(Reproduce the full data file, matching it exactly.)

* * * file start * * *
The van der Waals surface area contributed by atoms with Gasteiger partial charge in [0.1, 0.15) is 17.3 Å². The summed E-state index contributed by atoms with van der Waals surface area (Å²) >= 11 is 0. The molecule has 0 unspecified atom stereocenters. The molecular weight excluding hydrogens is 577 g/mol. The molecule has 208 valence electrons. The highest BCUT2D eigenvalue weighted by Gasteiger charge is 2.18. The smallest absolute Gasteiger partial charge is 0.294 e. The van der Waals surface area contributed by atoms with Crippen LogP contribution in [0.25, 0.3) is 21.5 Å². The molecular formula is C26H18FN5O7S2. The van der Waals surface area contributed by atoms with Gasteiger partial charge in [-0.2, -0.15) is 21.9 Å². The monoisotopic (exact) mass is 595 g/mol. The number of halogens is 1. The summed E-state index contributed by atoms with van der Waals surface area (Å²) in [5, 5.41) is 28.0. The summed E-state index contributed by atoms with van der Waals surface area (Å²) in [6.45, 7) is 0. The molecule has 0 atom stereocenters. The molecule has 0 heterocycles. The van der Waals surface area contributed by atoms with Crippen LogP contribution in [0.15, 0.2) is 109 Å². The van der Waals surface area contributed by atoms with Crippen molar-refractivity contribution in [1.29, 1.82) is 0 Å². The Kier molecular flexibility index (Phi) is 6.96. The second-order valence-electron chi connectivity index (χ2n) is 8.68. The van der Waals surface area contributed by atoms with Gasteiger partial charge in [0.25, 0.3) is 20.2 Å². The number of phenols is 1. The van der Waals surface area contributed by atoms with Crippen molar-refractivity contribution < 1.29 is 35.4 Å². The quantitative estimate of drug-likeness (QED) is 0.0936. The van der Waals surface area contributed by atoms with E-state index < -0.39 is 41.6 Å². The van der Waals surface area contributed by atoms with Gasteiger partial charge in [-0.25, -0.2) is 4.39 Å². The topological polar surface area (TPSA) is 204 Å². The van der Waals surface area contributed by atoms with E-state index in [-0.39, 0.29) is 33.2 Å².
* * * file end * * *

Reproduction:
The van der Waals surface area contributed by atoms with Gasteiger partial charge in [0.1, 0.15) is 17.3 Å². The summed E-state index contributed by atoms with van der Waals surface area (Å²) >= 11 is 0. The molecule has 0 unspecified atom stereocenters. The molecular weight excluding hydrogens is 577 g/mol. The molecule has 208 valence electrons. The highest BCUT2D eigenvalue weighted by Gasteiger charge is 2.18. The smallest absolute Gasteiger partial charge is 0.294 e. The van der Waals surface area contributed by atoms with Crippen LogP contribution in [0.25, 0.3) is 21.5 Å². The molecular formula is C26H18FN5O7S2. The van der Waals surface area contributed by atoms with Gasteiger partial charge in [-0.2, -0.15) is 21.9 Å². The monoisotopic (exact) mass is 595 g/mol. The number of halogens is 1. The summed E-state index contributed by atoms with van der Waals surface area (Å²) in [5, 5.41) is 28.0. The summed E-state index contributed by atoms with van der Waals surface area (Å²) in [6.45, 7) is 0. The molecule has 0 atom stereocenters. The molecule has 0 heterocycles. The van der Waals surface area contributed by atoms with Crippen LogP contribution in [0.15, 0.2) is 109 Å². The van der Waals surface area contributed by atoms with Crippen molar-refractivity contribution in [1.29, 1.82) is 0 Å². The Kier molecular flexibility index (Phi) is 6.96. The second-order valence-electron chi connectivity index (χ2n) is 8.68. The van der Waals surface area contributed by atoms with Gasteiger partial charge in [0.25, 0.3) is 20.2 Å². The number of phenols is 1. The van der Waals surface area contributed by atoms with Crippen molar-refractivity contribution < 1.29 is 35.4 Å². The quantitative estimate of drug-likeness (QED) is 0.0936. The van der Waals surface area contributed by atoms with E-state index < -0.39 is 41.6 Å². The van der Waals surface area contributed by atoms with Gasteiger partial charge in [-0.25, -0.2) is 4.39 Å². The topological polar surface area (TPSA) is 204 Å². The van der Waals surface area contributed by atoms with E-state index in [-0.39, 0.29) is 33.2 Å².